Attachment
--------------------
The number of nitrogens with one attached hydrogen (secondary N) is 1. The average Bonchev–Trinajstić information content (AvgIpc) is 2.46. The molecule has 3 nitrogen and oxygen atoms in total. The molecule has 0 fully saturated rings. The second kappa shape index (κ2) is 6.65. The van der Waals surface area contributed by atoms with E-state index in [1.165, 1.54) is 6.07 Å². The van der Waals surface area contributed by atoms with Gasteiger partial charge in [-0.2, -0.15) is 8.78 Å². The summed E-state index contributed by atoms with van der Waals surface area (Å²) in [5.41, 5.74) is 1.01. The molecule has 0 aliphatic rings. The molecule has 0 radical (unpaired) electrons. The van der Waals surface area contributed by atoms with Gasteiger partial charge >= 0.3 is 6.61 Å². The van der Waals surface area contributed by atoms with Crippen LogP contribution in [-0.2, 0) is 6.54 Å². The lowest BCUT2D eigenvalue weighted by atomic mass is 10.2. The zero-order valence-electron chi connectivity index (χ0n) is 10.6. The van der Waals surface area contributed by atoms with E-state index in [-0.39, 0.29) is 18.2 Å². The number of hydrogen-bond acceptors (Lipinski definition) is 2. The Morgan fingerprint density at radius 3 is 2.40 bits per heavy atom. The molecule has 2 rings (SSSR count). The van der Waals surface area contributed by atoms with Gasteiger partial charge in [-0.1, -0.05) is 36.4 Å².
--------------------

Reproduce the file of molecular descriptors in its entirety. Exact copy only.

The number of nitrogens with one attached hydrogen (secondary N) is 1. The average Bonchev–Trinajstić information content (AvgIpc) is 2.46. The molecule has 3 nitrogen and oxygen atoms in total. The molecule has 0 fully saturated rings. The second kappa shape index (κ2) is 6.65. The van der Waals surface area contributed by atoms with E-state index in [1.165, 1.54) is 6.07 Å². The van der Waals surface area contributed by atoms with Gasteiger partial charge in [-0.2, -0.15) is 8.78 Å². The summed E-state index contributed by atoms with van der Waals surface area (Å²) in [5.41, 5.74) is 1.01. The molecule has 0 aliphatic rings. The molecule has 0 radical (unpaired) electrons. The van der Waals surface area contributed by atoms with Gasteiger partial charge >= 0.3 is 6.61 Å². The van der Waals surface area contributed by atoms with Crippen LogP contribution in [-0.2, 0) is 6.54 Å². The lowest BCUT2D eigenvalue weighted by atomic mass is 10.2. The zero-order valence-electron chi connectivity index (χ0n) is 10.6. The van der Waals surface area contributed by atoms with E-state index in [-0.39, 0.29) is 18.2 Å². The number of hydrogen-bond acceptors (Lipinski definition) is 2. The Morgan fingerprint density at radius 3 is 2.40 bits per heavy atom. The molecule has 2 rings (SSSR count). The van der Waals surface area contributed by atoms with Gasteiger partial charge in [-0.1, -0.05) is 36.4 Å².